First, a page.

There’s something hard to resist about a golden retriever. And Dakota exemplifies all their playful, adorable, and incorrigible ways in the book, Dakota: A Work in Progress. I enjoyed this book and all the many amusing situations Dakota gets into in the course of everyday life.
As part of Diversion Press Third Anniversary Event, I’m happy to participate in Dakota, A Work in Progress blog book tour. Author Bill Rosencrans joins us today.
Q: Welcome, Bill. Tell me a little about your book.
Bill: Dakota: A Work in Progress is a very funny book about the world’s most neurotic dog and it is appropriate for all ages. You will be laughing out loud as you read each short story about this one of a kind golden retriever named Dakota. Stanley Coren – author of How Dogs Think and The Intelligence of Dogs wrote “Dakota: A Work in Progress is a cheerful and amusing romp through the life of a manic but sweet and endearing dog. If you love dogs and need a smile this book is for you.”
Q: What makes your book different from other books about dogs?
Bill: As Amy Thompson, editor-in-chief at Diversion Press Inc. so aptly put it “This is not just another book about a dog.” And, she’s right. This is not a book on how to train your dog, or pet care. Far from it. This book is a glimpse into the life my family and I share with a delinquent, but very much loved golden retriever. What also makes this book unique is the way in which it is set-up. Instead of one complete narrative, there are 76 vignettes 1-4 pages in length, making Dakota: A Work in Progress more reader friendly. This book is laugh-out-loud funny, and it makes for a gift book too.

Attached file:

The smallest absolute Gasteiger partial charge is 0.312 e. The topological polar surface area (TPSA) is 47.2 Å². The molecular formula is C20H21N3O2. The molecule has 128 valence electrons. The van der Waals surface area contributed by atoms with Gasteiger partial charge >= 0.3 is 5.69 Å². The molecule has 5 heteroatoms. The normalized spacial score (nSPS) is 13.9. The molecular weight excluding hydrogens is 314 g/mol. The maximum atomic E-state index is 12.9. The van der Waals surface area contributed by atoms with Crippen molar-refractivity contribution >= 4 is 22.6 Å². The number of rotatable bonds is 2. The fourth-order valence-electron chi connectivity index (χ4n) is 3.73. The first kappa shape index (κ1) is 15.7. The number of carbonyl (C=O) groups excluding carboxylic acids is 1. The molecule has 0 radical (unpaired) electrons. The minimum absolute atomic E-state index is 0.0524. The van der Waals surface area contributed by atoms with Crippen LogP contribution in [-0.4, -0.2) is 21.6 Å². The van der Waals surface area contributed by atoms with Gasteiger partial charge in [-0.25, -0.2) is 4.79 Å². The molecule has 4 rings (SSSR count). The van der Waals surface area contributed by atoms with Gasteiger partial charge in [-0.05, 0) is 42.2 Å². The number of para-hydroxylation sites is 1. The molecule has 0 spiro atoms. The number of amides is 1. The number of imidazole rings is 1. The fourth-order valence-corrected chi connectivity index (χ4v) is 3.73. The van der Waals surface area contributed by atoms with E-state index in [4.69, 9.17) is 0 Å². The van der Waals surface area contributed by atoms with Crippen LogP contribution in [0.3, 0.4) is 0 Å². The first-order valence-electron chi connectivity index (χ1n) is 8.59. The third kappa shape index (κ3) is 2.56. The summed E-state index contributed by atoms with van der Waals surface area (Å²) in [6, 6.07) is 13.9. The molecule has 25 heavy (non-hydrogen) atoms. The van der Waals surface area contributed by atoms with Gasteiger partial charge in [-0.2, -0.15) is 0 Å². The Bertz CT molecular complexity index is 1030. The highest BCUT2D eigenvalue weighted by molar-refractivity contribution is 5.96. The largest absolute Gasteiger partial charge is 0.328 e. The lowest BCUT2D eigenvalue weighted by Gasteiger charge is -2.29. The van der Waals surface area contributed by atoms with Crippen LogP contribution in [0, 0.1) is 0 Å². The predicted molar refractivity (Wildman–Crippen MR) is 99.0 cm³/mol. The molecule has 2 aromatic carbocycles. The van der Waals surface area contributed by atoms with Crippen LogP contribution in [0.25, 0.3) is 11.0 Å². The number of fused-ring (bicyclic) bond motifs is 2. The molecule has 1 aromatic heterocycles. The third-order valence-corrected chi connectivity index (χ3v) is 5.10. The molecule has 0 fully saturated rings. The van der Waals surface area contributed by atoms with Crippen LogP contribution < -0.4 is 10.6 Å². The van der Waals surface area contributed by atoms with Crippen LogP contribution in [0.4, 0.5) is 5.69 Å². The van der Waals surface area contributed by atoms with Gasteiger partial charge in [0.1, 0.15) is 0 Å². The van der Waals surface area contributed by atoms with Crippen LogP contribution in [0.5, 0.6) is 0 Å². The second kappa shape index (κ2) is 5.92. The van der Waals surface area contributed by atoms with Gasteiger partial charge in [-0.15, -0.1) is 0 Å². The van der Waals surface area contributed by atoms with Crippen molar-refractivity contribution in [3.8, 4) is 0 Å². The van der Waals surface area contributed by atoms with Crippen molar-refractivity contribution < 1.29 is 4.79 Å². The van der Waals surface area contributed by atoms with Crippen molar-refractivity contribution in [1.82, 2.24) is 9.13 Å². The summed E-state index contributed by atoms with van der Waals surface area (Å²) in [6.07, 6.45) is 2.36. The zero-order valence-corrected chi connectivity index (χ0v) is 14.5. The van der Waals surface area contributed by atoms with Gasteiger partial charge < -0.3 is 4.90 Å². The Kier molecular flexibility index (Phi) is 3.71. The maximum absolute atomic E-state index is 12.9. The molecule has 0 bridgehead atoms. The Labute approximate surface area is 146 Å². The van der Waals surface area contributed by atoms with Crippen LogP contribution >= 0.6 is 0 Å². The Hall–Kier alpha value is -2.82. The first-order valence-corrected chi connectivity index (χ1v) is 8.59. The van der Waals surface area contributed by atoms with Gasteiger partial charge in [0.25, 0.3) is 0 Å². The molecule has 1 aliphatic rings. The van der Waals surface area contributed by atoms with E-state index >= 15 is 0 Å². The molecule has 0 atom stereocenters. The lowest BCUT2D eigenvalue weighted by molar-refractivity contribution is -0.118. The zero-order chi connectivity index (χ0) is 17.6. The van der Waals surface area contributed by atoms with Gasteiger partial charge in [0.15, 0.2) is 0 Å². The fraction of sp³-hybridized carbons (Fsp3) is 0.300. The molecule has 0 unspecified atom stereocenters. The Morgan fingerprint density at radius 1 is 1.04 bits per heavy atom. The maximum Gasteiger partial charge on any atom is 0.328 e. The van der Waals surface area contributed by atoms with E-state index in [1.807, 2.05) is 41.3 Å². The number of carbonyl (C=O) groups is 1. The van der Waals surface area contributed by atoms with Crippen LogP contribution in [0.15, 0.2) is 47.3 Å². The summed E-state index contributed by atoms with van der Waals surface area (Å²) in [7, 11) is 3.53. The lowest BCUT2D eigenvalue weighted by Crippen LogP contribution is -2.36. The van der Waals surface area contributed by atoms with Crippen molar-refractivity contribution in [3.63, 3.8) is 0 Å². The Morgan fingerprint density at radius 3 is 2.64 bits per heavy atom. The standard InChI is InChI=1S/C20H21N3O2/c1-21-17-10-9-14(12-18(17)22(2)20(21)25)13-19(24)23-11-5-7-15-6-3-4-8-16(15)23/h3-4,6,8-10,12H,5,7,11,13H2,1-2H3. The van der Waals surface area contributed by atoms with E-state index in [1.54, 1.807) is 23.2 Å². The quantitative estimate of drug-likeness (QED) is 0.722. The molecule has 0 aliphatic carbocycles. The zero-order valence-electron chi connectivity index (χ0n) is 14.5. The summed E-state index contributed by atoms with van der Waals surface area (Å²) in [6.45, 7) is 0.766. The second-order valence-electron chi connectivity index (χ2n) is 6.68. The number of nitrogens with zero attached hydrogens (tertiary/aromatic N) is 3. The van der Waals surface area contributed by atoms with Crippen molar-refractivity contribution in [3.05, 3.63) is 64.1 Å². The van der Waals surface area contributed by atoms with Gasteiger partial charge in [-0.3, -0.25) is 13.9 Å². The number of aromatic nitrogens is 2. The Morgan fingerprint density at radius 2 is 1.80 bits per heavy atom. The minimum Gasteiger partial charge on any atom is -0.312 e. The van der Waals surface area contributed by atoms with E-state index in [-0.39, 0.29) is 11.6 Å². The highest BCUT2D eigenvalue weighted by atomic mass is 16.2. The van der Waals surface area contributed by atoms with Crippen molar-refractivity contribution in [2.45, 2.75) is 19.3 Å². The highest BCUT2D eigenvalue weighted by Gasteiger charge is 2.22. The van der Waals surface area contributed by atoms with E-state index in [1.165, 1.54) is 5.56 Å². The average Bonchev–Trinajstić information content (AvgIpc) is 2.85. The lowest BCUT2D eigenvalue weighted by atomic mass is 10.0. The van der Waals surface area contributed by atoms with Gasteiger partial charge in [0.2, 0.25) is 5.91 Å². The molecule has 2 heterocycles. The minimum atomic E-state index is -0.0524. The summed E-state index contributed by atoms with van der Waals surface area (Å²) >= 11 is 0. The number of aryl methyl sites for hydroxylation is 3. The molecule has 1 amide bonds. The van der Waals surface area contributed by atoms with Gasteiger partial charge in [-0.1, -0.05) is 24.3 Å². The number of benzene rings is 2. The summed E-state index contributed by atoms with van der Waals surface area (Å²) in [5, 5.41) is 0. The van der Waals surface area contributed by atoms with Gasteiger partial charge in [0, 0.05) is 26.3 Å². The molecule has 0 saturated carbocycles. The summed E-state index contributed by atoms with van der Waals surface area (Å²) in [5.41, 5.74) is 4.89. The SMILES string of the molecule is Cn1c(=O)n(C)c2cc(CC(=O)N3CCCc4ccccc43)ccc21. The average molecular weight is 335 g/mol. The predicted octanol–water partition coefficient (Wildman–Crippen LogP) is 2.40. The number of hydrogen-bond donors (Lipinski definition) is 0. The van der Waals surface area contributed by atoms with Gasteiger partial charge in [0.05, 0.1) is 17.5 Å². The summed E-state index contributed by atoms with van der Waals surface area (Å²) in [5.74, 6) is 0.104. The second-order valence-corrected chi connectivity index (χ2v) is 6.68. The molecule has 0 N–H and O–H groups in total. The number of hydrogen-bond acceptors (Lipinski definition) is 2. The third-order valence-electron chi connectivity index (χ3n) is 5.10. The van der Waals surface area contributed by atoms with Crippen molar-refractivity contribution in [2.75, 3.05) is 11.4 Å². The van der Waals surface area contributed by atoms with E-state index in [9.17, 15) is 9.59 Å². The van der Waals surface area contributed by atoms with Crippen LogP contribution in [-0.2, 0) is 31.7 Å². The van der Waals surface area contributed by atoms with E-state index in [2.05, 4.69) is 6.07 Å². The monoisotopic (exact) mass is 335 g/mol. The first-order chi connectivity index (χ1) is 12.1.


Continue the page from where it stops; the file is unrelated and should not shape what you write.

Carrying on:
Q: What are Dakota’s best three qualities?
Bill: Even though he is a flawed character, you can’t help but love him.
Other dogs gravitate to him because he is so much fun to be around.
He doesn’t mind sharing his pool with his other dog friends – and he has plenty of them.
Q: What are Dakota’s three worst qualities?
Bill: He’ll burp after eating his food too fast.
He doesn’t realize that it is impolite to stare.
He won’t jump up to get in the back seat of the car. He turns around and gives me that look “Could I have a little help, please?”
Bill: Wow. That’s a tough one…Hmmm…Oh yeah, he recently started coming to me when I call him, after only five short years of trying to get him to do that. That’s not bad! See, he’s not through learning yet. He’s still a work in progress.
You can order Dakota: A Work in Progress on Amazon, or at your favorite bookstore.